Mad Teeth’s Quest for Identity

“It’s always nice to have a starting point and your grassroots at home; it’s important to act local but it’s always important think global”

The word ‘fusion’ is thrown about rather carelessly today and it’s an adjective that has a certain nuanced irony to it, but this trio, Mad Teeth, have proved their biggest selling point is precisely that. A uniqueness enabled only by all of the group’s individual experiences and inspirations. With a plethora of burgeoning talent emerging from the UK right now you might think it would be difficult to carve out a unique identity as a recording act, but it all came quite organically for Mad Teeth, the London based DJ/ Production collective consisting of David Stewart, Jessica Agombar and Yash Sohodeb.

On a crisp January morning I chatted to David and Jess on the origins of the group, “it was so natural when we all got together, Jess and I had worked together for years on a lot of pop-leaning stuff and writing for other artists, and Yash who comes from a whole different world, which is much more grime and UK urban – together it was one of those synergies that was so underthought it ended up working perfectly,” David shares.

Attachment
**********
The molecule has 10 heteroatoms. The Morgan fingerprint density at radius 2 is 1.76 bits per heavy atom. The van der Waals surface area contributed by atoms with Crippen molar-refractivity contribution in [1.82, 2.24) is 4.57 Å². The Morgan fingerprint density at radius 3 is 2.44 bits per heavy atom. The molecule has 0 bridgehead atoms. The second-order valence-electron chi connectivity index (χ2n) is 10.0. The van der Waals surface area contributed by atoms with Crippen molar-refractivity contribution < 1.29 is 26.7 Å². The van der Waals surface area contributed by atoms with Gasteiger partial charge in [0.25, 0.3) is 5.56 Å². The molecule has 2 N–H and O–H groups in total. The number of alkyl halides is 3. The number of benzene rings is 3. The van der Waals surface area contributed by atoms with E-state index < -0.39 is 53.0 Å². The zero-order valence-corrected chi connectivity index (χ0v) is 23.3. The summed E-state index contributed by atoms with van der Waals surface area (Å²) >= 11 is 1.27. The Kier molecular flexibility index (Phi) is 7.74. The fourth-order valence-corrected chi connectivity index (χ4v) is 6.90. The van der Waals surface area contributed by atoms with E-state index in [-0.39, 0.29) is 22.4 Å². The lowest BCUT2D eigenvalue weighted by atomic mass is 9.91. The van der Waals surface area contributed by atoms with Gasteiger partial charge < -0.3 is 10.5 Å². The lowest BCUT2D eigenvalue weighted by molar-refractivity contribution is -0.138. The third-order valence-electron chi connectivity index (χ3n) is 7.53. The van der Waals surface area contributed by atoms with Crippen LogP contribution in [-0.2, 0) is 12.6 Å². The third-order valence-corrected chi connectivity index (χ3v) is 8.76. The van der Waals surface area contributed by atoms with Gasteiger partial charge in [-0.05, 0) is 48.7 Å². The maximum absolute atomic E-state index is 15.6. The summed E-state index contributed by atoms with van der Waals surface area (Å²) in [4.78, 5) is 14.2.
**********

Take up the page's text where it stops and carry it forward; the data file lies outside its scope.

The story goes that David and Jessica met Yash backstage once, and in true industry fashion made the tenuous promise of working together at some point in the future. Frankly, the group should’ve never been brought together but with a number of mutual connections between them, they joined the dots and began recording together, and from the first session they knew they had a sound that could work.

We wanted to do something that was rebellious, fun, and UK and London.

Glittered with pulsing 4×4 kicks, infectious hooks and a brash attitude, it is prevalent that Mad Teeth’s sound is something that could’ve only been born in London. Drawing inspiration from their individual surroundings – Yash from Tottenham, Jess from Bow, David from Maida Vale, their latest single ‘Money Brain’ is a clear representation of this bubbling melting pot; “We wanted to do something that was rebellious, fun, and UK and London. We’ve all been brought up on the influences that are in London, live in London, surrounding London – and what we’ve heard growing up, so it’s definitely something we wanted to pay homage to.”